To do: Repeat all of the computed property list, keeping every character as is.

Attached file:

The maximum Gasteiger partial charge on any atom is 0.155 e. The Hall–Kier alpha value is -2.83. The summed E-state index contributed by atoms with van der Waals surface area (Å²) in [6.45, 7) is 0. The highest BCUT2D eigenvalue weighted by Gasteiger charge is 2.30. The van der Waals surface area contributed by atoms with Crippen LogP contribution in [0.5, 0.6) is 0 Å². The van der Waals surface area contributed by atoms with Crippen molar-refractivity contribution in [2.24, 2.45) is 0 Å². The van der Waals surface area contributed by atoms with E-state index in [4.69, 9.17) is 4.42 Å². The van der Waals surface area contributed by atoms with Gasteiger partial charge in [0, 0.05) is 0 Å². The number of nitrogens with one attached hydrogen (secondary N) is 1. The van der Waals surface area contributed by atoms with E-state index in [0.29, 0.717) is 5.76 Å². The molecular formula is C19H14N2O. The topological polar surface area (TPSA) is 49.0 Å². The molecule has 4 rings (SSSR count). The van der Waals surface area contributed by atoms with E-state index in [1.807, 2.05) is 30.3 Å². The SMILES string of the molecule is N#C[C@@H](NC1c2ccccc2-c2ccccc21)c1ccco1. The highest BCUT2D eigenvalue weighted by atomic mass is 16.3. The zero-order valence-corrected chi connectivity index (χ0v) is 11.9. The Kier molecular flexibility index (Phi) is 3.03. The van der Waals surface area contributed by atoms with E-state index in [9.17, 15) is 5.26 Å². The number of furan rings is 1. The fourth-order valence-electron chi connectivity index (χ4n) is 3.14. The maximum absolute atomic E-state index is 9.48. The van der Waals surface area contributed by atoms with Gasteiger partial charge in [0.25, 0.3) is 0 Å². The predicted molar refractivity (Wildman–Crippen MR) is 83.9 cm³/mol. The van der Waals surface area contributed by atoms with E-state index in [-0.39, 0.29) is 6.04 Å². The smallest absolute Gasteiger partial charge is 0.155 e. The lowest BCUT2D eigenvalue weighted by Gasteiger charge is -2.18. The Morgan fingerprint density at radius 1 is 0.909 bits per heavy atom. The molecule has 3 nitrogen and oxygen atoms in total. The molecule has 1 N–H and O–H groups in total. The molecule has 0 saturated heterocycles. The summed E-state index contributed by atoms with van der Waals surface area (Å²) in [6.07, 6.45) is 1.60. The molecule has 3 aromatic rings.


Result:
The maximum Gasteiger partial charge on any atom is 0.155 e. The Hall–Kier alpha value is -2.83. The summed E-state index contributed by atoms with van der Waals surface area (Å²) in [6.45, 7) is 0. The highest BCUT2D eigenvalue weighted by Gasteiger charge is 2.30. The van der Waals surface area contributed by atoms with Crippen LogP contribution in [0.5, 0.6) is 0 Å². The van der Waals surface area contributed by atoms with Crippen molar-refractivity contribution in [2.24, 2.45) is 0 Å². The van der Waals surface area contributed by atoms with E-state index in [4.69, 9.17) is 4.42 Å². The van der Waals surface area contributed by atoms with Gasteiger partial charge in [0, 0.05) is 0 Å². The number of nitrogens with one attached hydrogen (secondary N) is 1. The van der Waals surface area contributed by atoms with E-state index in [0.29, 0.717) is 5.76 Å². The molecular formula is C19H14N2O. The topological polar surface area (TPSA) is 49.0 Å². The molecule has 4 rings (SSSR count). The van der Waals surface area contributed by atoms with E-state index in [1.807, 2.05) is 30.3 Å². The SMILES string of the molecule is N#C[C@@H](NC1c2ccccc2-c2ccccc21)c1ccco1. The highest BCUT2D eigenvalue weighted by atomic mass is 16.3. The zero-order valence-corrected chi connectivity index (χ0v) is 11.9. The Kier molecular flexibility index (Phi) is 3.03. The van der Waals surface area contributed by atoms with E-state index in [9.17, 15) is 5.26 Å². The number of furan rings is 1. The fourth-order valence-electron chi connectivity index (χ4n) is 3.14. The maximum absolute atomic E-state index is 9.48. The van der Waals surface area contributed by atoms with Gasteiger partial charge in [0.25, 0.3) is 0 Å². The predicted molar refractivity (Wildman–Crippen MR) is 83.9 cm³/mol. The van der Waals surface area contributed by atoms with E-state index in [-0.39, 0.29) is 6.04 Å². The smallest absolute Gasteiger partial charge is 0.155 e. The lowest BCUT2D eigenvalue weighted by Gasteiger charge is -2.18. The Morgan fingerprint density at radius 1 is 0.909 bits per heavy atom. The molecule has 3 nitrogen and oxygen atoms in total. The molecule has 1 N–H and O–H groups in total. The molecule has 0 saturated heterocycles. The summed E-state index contributed by atoms with van der Waals surface area (Å²) in [6.07, 6.45) is 1.60. The molecule has 3 aromatic rings.